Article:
Good Bird? Bad Bird?
Starlings have three strikes against them.
I don’t like starlings. They are brash, brazen, bold. At my feeders, extending the alliteration, they bully other birds and bicker amongst themselves like parliamentarians in our nation’s capital.
And how about an object lesson in greed? Watch them devour, in short order, every morsel of the $5 suet you put out for the woodpeckers.
My starling sentiments are shared by most birders. We birders judge every bird we see. “Good” birds are usually native species that are pretty or uncommon. So, orioles good, starlings bad.
All of us make value judgements, of course. Among animals we judge spiders, snakes and cottontail bunnies differently.
At some level this is understandable, perhaps traced to ancestral memories of the danger each creature presents. But we should remember that our perceptions of the “goodness” or “badness” of animals also has a cultural component.
Not long ago we judged predators as bad. Thousands of hawks were shot on their southerly migration every year. Rangers in Algonquin Park shot, trapped, and clubbed to death as many wolves as they could.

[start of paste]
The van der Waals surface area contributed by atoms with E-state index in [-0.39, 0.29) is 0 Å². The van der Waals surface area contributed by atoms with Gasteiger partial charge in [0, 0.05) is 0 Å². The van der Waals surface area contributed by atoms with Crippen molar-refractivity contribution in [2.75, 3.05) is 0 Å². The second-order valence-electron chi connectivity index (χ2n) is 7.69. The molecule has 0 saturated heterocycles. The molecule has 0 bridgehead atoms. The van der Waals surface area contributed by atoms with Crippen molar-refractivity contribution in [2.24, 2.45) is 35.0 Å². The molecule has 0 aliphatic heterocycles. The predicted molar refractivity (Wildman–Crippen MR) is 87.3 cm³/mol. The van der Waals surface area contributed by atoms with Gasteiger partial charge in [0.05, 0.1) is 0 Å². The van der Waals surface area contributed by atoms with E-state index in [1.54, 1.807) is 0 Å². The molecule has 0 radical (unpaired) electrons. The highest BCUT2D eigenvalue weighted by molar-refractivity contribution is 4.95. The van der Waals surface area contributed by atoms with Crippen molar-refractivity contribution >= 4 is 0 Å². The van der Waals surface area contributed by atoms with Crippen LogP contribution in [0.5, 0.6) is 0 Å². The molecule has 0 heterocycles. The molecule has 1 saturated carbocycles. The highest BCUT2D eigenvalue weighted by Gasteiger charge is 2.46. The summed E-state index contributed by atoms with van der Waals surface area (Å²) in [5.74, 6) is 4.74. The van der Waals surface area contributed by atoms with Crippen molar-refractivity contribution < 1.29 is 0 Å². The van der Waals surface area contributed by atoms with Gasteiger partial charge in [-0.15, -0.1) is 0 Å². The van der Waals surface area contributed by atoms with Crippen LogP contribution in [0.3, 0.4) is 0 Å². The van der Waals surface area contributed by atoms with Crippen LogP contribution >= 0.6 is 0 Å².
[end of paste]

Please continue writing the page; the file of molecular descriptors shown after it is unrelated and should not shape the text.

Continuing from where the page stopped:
Thank goodness our cultural judgement of predators has changed.
Starlings have three strikes against them. One: Starlings are non-native. Though some non-native species are scourges, not all of them are. Two: Starlings are abundant. We have a problem with abundant animals. Think raccoons, pigeons, cormorants. Three: Starlings don’t act nice. (See my intro paragraph.)
Of course, starlings aren’t responsible for their non-nativeness, their abundance, or their boorish behaviour. They’re just doing what starlings do. Should we despise them for that?
The house sparrow is another bird that birders love to hate. Not my late Uncle Jack though. He fed them bread every day. My uncle never got the memo that they were loathsome birds. He loved them.
And now back to my feeders. The starlings have returned, and I feel compelled to shake my fist at them in righteous anger!